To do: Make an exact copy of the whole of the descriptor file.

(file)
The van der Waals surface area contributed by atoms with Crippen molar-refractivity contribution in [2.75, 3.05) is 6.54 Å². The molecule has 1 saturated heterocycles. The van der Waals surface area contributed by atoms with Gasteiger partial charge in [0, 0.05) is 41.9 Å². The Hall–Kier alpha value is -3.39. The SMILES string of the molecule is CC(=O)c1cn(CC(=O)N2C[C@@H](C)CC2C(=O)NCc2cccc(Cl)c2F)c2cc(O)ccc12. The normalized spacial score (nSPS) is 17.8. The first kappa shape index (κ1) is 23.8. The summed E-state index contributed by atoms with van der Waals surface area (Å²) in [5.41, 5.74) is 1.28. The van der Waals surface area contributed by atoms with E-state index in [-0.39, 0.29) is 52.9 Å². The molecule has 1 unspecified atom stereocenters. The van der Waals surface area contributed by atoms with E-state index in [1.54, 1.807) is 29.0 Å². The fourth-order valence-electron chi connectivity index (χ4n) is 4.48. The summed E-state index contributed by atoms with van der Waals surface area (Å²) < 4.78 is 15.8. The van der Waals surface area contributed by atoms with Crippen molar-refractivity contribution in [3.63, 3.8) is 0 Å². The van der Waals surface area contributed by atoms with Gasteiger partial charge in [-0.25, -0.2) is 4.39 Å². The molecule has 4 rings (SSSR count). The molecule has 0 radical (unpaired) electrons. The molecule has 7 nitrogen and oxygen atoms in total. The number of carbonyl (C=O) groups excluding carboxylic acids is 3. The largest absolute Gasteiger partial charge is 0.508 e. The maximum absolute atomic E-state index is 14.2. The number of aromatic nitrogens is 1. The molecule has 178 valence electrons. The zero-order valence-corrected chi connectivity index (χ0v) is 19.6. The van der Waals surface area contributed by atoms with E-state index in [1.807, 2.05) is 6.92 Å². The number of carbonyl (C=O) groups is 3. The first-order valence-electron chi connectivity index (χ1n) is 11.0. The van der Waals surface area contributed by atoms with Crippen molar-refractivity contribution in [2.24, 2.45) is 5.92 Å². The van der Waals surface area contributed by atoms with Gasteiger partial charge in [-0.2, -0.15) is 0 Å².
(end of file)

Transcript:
The van der Waals surface area contributed by atoms with Crippen molar-refractivity contribution in [2.75, 3.05) is 6.54 Å². The molecule has 1 saturated heterocycles. The van der Waals surface area contributed by atoms with Gasteiger partial charge in [0, 0.05) is 41.9 Å². The Hall–Kier alpha value is -3.39. The SMILES string of the molecule is CC(=O)c1cn(CC(=O)N2C[C@@H](C)CC2C(=O)NCc2cccc(Cl)c2F)c2cc(O)ccc12. The normalized spacial score (nSPS) is 17.8. The first kappa shape index (κ1) is 23.8. The summed E-state index contributed by atoms with van der Waals surface area (Å²) in [5.41, 5.74) is 1.28. The van der Waals surface area contributed by atoms with E-state index in [-0.39, 0.29) is 52.9 Å². The molecule has 1 unspecified atom stereocenters. The van der Waals surface area contributed by atoms with E-state index in [1.54, 1.807) is 29.0 Å². The fourth-order valence-electron chi connectivity index (χ4n) is 4.48. The summed E-state index contributed by atoms with van der Waals surface area (Å²) < 4.78 is 15.8. The van der Waals surface area contributed by atoms with Crippen molar-refractivity contribution in [3.63, 3.8) is 0 Å². The van der Waals surface area contributed by atoms with Gasteiger partial charge in [-0.25, -0.2) is 4.39 Å². The molecule has 4 rings (SSSR count). The molecule has 0 radical (unpaired) electrons. The molecule has 7 nitrogen and oxygen atoms in total. The number of carbonyl (C=O) groups excluding carboxylic acids is 3. The largest absolute Gasteiger partial charge is 0.508 e. The maximum absolute atomic E-state index is 14.2. The number of aromatic nitrogens is 1. The molecule has 178 valence electrons. The zero-order valence-corrected chi connectivity index (χ0v) is 19.6. The van der Waals surface area contributed by atoms with E-state index in [1.807, 2.05) is 6.92 Å². The number of carbonyl (C=O) groups is 3. The first-order valence-electron chi connectivity index (χ1n) is 11.0. The van der Waals surface area contributed by atoms with Crippen molar-refractivity contribution in [2.24, 2.45) is 5.92 Å². The van der Waals surface area contributed by atoms with Gasteiger partial charge in [-0.2, -0.15) is 0 Å².